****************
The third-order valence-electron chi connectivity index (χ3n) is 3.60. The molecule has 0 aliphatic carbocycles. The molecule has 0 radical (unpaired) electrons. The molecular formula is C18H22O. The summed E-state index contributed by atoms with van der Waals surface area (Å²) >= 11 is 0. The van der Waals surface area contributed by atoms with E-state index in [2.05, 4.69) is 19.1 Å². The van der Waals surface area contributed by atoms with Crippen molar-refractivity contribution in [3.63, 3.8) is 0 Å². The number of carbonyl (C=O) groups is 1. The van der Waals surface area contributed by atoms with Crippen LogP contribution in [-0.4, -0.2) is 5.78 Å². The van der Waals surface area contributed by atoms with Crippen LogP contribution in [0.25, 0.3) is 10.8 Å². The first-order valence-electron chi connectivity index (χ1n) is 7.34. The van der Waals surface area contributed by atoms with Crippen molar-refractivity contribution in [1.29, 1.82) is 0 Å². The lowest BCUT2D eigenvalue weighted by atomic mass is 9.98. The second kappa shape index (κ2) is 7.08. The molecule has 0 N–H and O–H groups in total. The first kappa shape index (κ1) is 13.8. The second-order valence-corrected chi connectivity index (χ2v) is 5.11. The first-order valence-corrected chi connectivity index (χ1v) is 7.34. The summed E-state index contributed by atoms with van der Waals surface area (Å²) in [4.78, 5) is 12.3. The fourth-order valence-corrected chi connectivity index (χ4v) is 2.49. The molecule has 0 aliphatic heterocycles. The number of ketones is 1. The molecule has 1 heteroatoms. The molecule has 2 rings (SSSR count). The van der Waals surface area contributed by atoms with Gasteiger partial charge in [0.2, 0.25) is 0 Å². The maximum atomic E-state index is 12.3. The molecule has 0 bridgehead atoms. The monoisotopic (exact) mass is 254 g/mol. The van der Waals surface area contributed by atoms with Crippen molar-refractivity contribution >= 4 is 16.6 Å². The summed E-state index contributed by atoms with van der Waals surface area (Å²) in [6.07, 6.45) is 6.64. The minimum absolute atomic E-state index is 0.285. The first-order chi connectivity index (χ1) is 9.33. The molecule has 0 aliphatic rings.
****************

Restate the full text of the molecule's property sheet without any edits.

The third-order valence-electron chi connectivity index (χ3n) is 3.60. The molecule has 0 aliphatic carbocycles. The molecule has 0 radical (unpaired) electrons. The molecular formula is C18H22O. The summed E-state index contributed by atoms with van der Waals surface area (Å²) >= 11 is 0. The van der Waals surface area contributed by atoms with E-state index in [2.05, 4.69) is 19.1 Å². The van der Waals surface area contributed by atoms with Crippen molar-refractivity contribution in [3.63, 3.8) is 0 Å². The number of carbonyl (C=O) groups is 1. The van der Waals surface area contributed by atoms with Crippen LogP contribution in [-0.4, -0.2) is 5.78 Å². The van der Waals surface area contributed by atoms with Crippen LogP contribution in [0.25, 0.3) is 10.8 Å². The first-order valence-electron chi connectivity index (χ1n) is 7.34. The van der Waals surface area contributed by atoms with Crippen molar-refractivity contribution in [1.29, 1.82) is 0 Å². The lowest BCUT2D eigenvalue weighted by atomic mass is 9.98. The second kappa shape index (κ2) is 7.08. The molecule has 0 N–H and O–H groups in total. The first kappa shape index (κ1) is 13.8. The second-order valence-corrected chi connectivity index (χ2v) is 5.11. The first-order valence-corrected chi connectivity index (χ1v) is 7.34. The summed E-state index contributed by atoms with van der Waals surface area (Å²) in [4.78, 5) is 12.3. The fourth-order valence-corrected chi connectivity index (χ4v) is 2.49. The molecule has 0 aliphatic heterocycles. The number of ketones is 1. The molecule has 1 heteroatoms. The molecule has 2 rings (SSSR count). The van der Waals surface area contributed by atoms with Gasteiger partial charge in [0.2, 0.25) is 0 Å². The maximum atomic E-state index is 12.3. The molecule has 0 bridgehead atoms. The monoisotopic (exact) mass is 254 g/mol. The van der Waals surface area contributed by atoms with Crippen molar-refractivity contribution >= 4 is 16.6 Å². The summed E-state index contributed by atoms with van der Waals surface area (Å²) in [6.07, 6.45) is 6.64. The minimum absolute atomic E-state index is 0.285. The first-order chi connectivity index (χ1) is 9.33. The molecule has 0 aliphatic rings.